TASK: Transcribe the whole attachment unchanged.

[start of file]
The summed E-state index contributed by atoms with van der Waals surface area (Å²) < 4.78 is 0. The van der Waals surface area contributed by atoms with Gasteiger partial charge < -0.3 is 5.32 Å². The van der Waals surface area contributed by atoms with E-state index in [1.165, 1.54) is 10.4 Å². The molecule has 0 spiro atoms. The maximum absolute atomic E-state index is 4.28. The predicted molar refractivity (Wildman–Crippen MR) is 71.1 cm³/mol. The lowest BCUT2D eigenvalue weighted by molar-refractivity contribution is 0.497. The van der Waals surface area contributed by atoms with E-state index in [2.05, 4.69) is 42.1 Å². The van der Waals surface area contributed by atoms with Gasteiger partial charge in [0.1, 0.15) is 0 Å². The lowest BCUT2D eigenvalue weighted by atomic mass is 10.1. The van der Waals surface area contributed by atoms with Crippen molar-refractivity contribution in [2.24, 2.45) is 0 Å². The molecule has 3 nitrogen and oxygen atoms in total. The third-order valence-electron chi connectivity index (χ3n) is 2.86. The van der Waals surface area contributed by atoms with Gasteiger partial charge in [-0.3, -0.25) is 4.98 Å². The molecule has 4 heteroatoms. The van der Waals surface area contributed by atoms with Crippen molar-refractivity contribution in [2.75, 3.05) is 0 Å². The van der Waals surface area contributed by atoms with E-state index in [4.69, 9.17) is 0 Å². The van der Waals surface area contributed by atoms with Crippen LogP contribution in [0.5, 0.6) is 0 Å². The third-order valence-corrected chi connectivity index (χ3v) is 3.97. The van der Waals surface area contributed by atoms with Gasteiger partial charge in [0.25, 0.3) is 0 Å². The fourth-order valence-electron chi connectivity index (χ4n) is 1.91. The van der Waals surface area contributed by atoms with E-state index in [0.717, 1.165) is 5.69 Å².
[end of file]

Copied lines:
The summed E-state index contributed by atoms with van der Waals surface area (Å²) < 4.78 is 0. The van der Waals surface area contributed by atoms with Gasteiger partial charge < -0.3 is 5.32 Å². The van der Waals surface area contributed by atoms with E-state index in [1.165, 1.54) is 10.4 Å². The molecule has 0 spiro atoms. The maximum absolute atomic E-state index is 4.28. The predicted molar refractivity (Wildman–Crippen MR) is 71.1 cm³/mol. The lowest BCUT2D eigenvalue weighted by molar-refractivity contribution is 0.497. The van der Waals surface area contributed by atoms with E-state index in [2.05, 4.69) is 42.1 Å². The van der Waals surface area contributed by atoms with Gasteiger partial charge in [0.1, 0.15) is 0 Å². The lowest BCUT2D eigenvalue weighted by atomic mass is 10.1. The van der Waals surface area contributed by atoms with Crippen molar-refractivity contribution in [2.24, 2.45) is 0 Å². The molecule has 3 nitrogen and oxygen atoms in total. The third-order valence-electron chi connectivity index (χ3n) is 2.86. The van der Waals surface area contributed by atoms with Gasteiger partial charge in [-0.3, -0.25) is 4.98 Å². The molecule has 4 heteroatoms. The van der Waals surface area contributed by atoms with Crippen molar-refractivity contribution in [2.75, 3.05) is 0 Å². The van der Waals surface area contributed by atoms with E-state index in [4.69, 9.17) is 0 Å². The van der Waals surface area contributed by atoms with Crippen LogP contribution in [0.5, 0.6) is 0 Å². The third-order valence-corrected chi connectivity index (χ3v) is 3.97. The van der Waals surface area contributed by atoms with Gasteiger partial charge in [0.25, 0.3) is 0 Å². The fourth-order valence-electron chi connectivity index (χ4n) is 1.91. The van der Waals surface area contributed by atoms with E-state index in [0.717, 1.165) is 5.69 Å².